You can absolutely use espresso beans when brewing pour over coffee. These beans are designed for a more balanced espresso shot, but are perfectly suitable for other coffee making methods. It’s best to buy whole bean espresso coffee though so you can grind it to an appropriate pour over grind size.

This article will shed some light on what espresso beans are and when you should consider using them with your pour over coffee maker.

Espresso beans in a pour over coffee

Can you use pre-ground espresso beans for pour over coffee?

It’s best to use whole bean espresso coffee for pour overs so you can grind them to an appropriate grind size. Pre-ground espresso coffee is intended for espresso machines and will be too fine. This will cause the coffee to over-extract and taste bitter and astringent in a pour over.

What does pour over coffee taste like with espresso beans?

Espresso beans will usually make your coffee taste more roasted, chocolatey and baked. These types of flavors and aromas are more distinguishable in darker roasted coffee, which espresso beans usually are.

For some people, espresso beans may produce an overly strong taste that might not be the most appealing. Others may actually enjoy espresso beans more because of this.

Darker roasts also tend to overpower some of the more subtle floral and fruity notes that are more common in lighter roasted coffee.

What does pour over coffee taste like with regular beans?

Regular coffee beans are often a blend of different countries and are medium roasted. A pour over with regular coffee will taste similar to espresso beans, but with less intense roasted flavors. You will likely be able to pick up on some of the fruit flavors that the beans take on from their origin countries.

What does pour over coffee taste like with single origin beans?

Pour overs will bring out the subtle and nuanced flavors that can be found in many single origin coffee beans. Single origin beans often have a lighter roast and have more prominent fruit and floral flavors and aromas.

These are considered specialty or third-wave coffee and often taste very unique from one another.

Is espresso a bean or a grind?

Espresso beans and espresso grinds are two different things. Espresso beans are a mix of beans from different countries and usually have a slightly darker roast. An espresso grind is a very fine grind size that has a large surface area, which allows espresso machines to extract coffee more quickly.

What’s the difference between espresso beans and regular beans?

Espresso beans almost always contain a mix of beans from different countries, while regular coffee beans are sometimes sourced from individual countries or farms. Espresso beans also tend to have a dark roast and are ground more finely to allow for more rapid extraction.

Why do espresso beans blend different countries?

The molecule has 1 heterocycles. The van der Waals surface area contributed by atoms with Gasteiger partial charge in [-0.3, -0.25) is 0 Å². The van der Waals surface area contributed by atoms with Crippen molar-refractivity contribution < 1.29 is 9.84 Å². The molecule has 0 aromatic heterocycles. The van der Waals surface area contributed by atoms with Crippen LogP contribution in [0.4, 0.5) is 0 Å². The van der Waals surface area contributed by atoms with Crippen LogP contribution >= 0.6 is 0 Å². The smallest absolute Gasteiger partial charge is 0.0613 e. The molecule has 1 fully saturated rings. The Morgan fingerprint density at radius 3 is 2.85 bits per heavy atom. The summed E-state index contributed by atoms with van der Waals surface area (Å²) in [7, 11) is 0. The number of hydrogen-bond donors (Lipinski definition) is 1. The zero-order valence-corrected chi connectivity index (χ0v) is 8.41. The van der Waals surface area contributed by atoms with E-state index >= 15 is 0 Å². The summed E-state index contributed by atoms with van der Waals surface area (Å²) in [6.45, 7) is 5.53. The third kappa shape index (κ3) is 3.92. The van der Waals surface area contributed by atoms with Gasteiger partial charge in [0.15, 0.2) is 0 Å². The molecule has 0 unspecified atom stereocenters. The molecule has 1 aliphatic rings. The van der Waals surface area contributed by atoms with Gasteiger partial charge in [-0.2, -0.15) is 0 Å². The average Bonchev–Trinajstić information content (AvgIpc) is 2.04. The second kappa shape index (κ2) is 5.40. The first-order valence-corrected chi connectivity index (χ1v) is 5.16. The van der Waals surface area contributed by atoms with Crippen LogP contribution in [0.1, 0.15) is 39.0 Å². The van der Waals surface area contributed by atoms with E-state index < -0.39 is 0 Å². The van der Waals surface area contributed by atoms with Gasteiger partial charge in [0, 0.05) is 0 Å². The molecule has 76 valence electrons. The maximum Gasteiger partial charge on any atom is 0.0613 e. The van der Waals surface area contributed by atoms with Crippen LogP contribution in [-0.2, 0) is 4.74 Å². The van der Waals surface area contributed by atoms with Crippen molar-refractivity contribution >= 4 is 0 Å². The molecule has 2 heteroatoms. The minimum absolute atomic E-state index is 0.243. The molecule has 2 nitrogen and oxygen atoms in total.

Espresso shots exaggerate the flavors inside coffee beans because they extract more quickly and are brewed under much higher pressure than regular coffee. These flavors may not taste very good if the coffee is not balanced.

Coffee beans contain varying levels of lipids and acids that cause them to taste different from one another. The climate, altitude, rainfall and other factors affect how coffee tastes. For example, coffee beans are more dense and flavorful when it’s grown at a higher altitude.

In other words, coffee grown from a single country might have more prominent fruity flavors or more acidity. These flavors might taste overpowering when prepared with an espresso machine.

But when these beans are blended, or mixed, with complimentary coffee beans from other countries, the resulting shot tastes more pleasant and balanced.

How do you grind espresso beans for pour over coffee?

Espresso beans should be ground to a medium grind size for pour over coffee. This is about the same size as a grain of table salt. You can optimize your pour over grind size based on if it tastes sour or bitter, or how long the brew takes.

If it tastes sour or watery then it’s likely under extracted and requires a finer grind size. If it tastes bitter then it’s likely over extracted and requires a more coarse grind size.

We find that a 3:20-3:40 brew duration is the sweet spot for brewing tasty our over coffee. If your brew duration is less than 3:20 then consider a finer grind to prolong the brew duration. Use a coarser grind if it takes longer than 3:40 to brew.

Which coffee beans are best for pour over?

The best beans for pour over coffee are the beans that you enjoy most. An espresso blend may appeal to people who enjoy the dark roast and balanced flavor profile. A blended medium roast is best for people who enjoy some roasted flavors, but with a more prominent fruit flavor.

Light roasted single origin beans are best for more experimental coffee drinkers who like fruity and floral flavors more than the highly roasted ones.

Are espresso beans stronger than coffee beans?

Espresso beans have slightly less caffeine than normal coffee because they are darker roasts. This dark roast may also give the perception of stronger coffee because the roasted flavors and aromas are often more potent than the flavors that are added by the soil and climate.

Otherwise, espresso beans will produce a similar strength of coffee.

Can you make espresso shots in a pour over?

You cannot make espresso shots in a pour over like you can with an espresso machine. Espresso machines force water through a compact coffee bed at 9 times atmospheric pressure. This method causes the espresso shot to have a fuller body and crema. Pour over coffee uses gravity and cannot produce the same effect.

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